Aug 14, 2017 | By David

Here’s another round-up of some recent stories from the busy world of 3D printing technology that you might have missed, including H.C Starck and Oxford Performance each releasing a new range of materials for high-end manufacturing clients, and more besides.

1. H.C. Starck releases new Amperprint range of metal 3D printing powders

German metal powder producer H.C. Starck Surface Technology and Ceramic Powders GmbH, based in Laufenburg and Goslar, has been producing quality products for metal manufacturing processes for over 40 years now. It recently announced the introduction of its new AMPERPRINT range of gas atomized metal powders, which is specifically designed for additive manufacturing. This is a major milestone for the company, according to CEO Shashi Shukla, and it should go some way towards strengthening the company’s position in the still-growing 3D printing market.

AMPERPRINT is a high-end technology concept, which will enable production to be ramped up efficiently while keeping physical and chemical powder properties consistent. It offers cobalt, iron and nickel powders of all major standard compositions as well as customized solutions. The introduction of the new range of powders is accompanied by newly improved logistics processes. This will ensure faster delivery times to clients.

2. Oxford Performance Materials announces launch of new compounds for 3D printing 

Oxford Performance Materials has been a recognized market leader in advanced materials science and high performance additive manufacturing since 2000. It recently announced the launch of its new materials range, OXPEKK Custom Compounds. They are comprised of OPM’s family of proprietary poly-ether-ketone-ketone (PEKK) formulations, and are designed for 3D printing and other manufacturing methods in key markets including the medical, aerospace, automotive, electronics, energy, and semiconductor industries.

“OXPEKK is a special breed of polymer with a desirable combination of processing and performance attributes that address some of the most demanding applications in today’s industrial markets,” stated Tony DeCarmine, OPM’s Chief Technology Officer. “We are very excited to be launching OXPEKK Custom Compounds, which offer a unique combination of properties that users of high performance polymers will find compelling.”

Some of the key performance characteristics of OPM’s OXPEKK Custom Compounds include: robust mechanical performance, extreme temperature tolerance, high purity, gamma stability, exceptionally high chemical resistance, resistance to water or solvent infiltration, and superior fatigue performance. Advantages offered over metals or other thermoplastics include improved process flexibility, reduced weight, non-corrosive attributes, and tailored formulations, including filled and colored compounds.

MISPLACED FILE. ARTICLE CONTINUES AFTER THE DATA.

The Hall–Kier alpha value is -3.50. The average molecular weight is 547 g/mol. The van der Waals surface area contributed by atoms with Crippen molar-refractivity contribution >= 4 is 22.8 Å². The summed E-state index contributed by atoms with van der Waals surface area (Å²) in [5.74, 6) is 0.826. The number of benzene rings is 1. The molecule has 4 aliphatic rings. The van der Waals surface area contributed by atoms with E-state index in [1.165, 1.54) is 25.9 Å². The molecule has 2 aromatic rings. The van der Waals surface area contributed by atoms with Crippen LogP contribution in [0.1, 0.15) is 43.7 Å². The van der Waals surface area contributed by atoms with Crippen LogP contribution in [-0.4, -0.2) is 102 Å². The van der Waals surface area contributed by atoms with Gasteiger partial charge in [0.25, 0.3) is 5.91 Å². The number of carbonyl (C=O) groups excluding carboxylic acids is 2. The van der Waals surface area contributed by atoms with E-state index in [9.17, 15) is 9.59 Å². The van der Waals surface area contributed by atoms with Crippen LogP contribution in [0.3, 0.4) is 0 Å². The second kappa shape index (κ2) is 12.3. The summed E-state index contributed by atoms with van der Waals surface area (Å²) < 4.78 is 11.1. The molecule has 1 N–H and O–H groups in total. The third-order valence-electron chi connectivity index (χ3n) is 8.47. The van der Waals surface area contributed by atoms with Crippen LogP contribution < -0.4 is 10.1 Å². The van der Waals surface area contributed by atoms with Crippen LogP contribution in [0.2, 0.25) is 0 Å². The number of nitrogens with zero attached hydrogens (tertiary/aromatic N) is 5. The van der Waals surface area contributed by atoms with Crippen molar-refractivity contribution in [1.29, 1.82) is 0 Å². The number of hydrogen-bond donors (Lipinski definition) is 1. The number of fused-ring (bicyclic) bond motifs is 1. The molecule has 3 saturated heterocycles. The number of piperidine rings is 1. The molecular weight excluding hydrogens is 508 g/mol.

3. Renovis Surgical gets FDA Clearance for its 3D printed Posterior Lumbar Interbody Fusion Systems

Renovis Surgical Technologies, Inc. announced that it has received 510(k) clearance from the U.S. Food and Drug Administration (FDA) to release its posterior lumbar Tesera porous titanium interbody fusion systems on the market. The 3D printed devices are designed for a variety of surgical applications to help out people with back problems.

The systems feature implants for direct posterior (PLIF) or transforaminal (TLIF) approaches, in both straight and curved options. There are multiple heights, widths and lengths available to fit a wide range of patient anatomies. All the Tesera implants are produced using 3D printing technology, as well as the company's proprietary Tesera Trabecular Technology. The highly porous structure allows for bone attachment to implant surfaces and the potential for biologic fixation deep into the pore structure for long-term stability.

Since Renovis Surgical Technologies was founded in California back in 2009, the company has received FDA clearance for five different product groups featuring the proprietary Tesera porous titanium structure. The first group, the Tesera SA system for stand-alone anterior spinal fusion was cleared by the FDA in October of 2013. The Tesera acetabular system for total hip reconstruction was cleared in April of 2014, followed by the first generation of the Tesera posterior lumbar interbody family, which was cleared in March of 2015. The Tesera SC system for stand-alone anterior cervical fusion was cleared in March of 2016.

4. Japanese company acquires C&A Tool Engineering, hoping to tap into its metal 3D printing capabilities

Indiana-based company C&A Tool Engineering, founded in 1969, has announced its acquisition by Japanese investors. Under terms of the deal, MinebeaMitsumi Inc. will own 51 percent of the longtime Whitley County 3D printing metal manufacturer, and the Development Bank of Japan will own the rest. MinebeaMitsumi Inc is also the parent company of New Hampshire Ball Bearings Inc.

C&A will become part of the NHBB/myonic Business Unit, which includes previously-acquired myonic and CEROBEAR, and has a total of five manufacturing facilities in the U.S., as well as two in Germany and one in Czech Republic.

C&A's high-end direct metal laser sintering 3D printing products are used in the medical, aerospace, industrial and fuel systems fields. MinebeaMitsumi Inc will be able to take advantage of this technology and expand its use to its other business interests, as well as boosting the diversity of its aerospace offerings. A spokesman from C&A’s new parent company said "we intend to build a cooperative structure under the direction of NHBB with the aim of expanding C&A business further in the years to come."



Posted in 3D Printer Company



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